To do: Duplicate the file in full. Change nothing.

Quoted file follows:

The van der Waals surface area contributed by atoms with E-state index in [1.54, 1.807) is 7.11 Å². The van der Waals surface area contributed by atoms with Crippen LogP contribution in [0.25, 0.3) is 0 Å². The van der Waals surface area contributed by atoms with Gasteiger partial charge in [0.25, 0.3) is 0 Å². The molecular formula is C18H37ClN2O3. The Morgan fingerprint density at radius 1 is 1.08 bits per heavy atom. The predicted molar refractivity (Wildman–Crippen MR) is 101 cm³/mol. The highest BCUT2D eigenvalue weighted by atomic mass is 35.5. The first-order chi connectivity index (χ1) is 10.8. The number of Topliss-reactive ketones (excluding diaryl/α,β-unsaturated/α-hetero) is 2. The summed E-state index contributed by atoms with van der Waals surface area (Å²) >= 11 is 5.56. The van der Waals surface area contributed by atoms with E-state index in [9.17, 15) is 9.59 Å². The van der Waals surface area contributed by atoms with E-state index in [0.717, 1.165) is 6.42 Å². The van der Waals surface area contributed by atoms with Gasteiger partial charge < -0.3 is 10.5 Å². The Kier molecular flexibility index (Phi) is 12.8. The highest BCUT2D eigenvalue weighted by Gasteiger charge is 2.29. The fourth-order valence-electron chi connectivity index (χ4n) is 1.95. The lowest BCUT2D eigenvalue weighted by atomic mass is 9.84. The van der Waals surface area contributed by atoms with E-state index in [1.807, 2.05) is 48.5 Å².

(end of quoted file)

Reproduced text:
The van der Waals surface area contributed by atoms with E-state index in [1.54, 1.807) is 7.11 Å². The van der Waals surface area contributed by atoms with Crippen LogP contribution in [0.25, 0.3) is 0 Å². The van der Waals surface area contributed by atoms with Gasteiger partial charge in [0.25, 0.3) is 0 Å². The molecular formula is C18H37ClN2O3. The Morgan fingerprint density at radius 1 is 1.08 bits per heavy atom. The predicted molar refractivity (Wildman–Crippen MR) is 101 cm³/mol. The highest BCUT2D eigenvalue weighted by atomic mass is 35.5. The first-order chi connectivity index (χ1) is 10.8. The number of Topliss-reactive ketones (excluding diaryl/α,β-unsaturated/α-hetero) is 2. The summed E-state index contributed by atoms with van der Waals surface area (Å²) >= 11 is 5.56. The van der Waals surface area contributed by atoms with E-state index in [9.17, 15) is 9.59 Å². The van der Waals surface area contributed by atoms with E-state index in [0.717, 1.165) is 6.42 Å². The van der Waals surface area contributed by atoms with Gasteiger partial charge < -0.3 is 10.5 Å². The Kier molecular flexibility index (Phi) is 12.8. The highest BCUT2D eigenvalue weighted by Gasteiger charge is 2.29. The fourth-order valence-electron chi connectivity index (χ4n) is 1.95. The lowest BCUT2D eigenvalue weighted by atomic mass is 9.84. The van der Waals surface area contributed by atoms with E-state index in [1.807, 2.05) is 48.5 Å².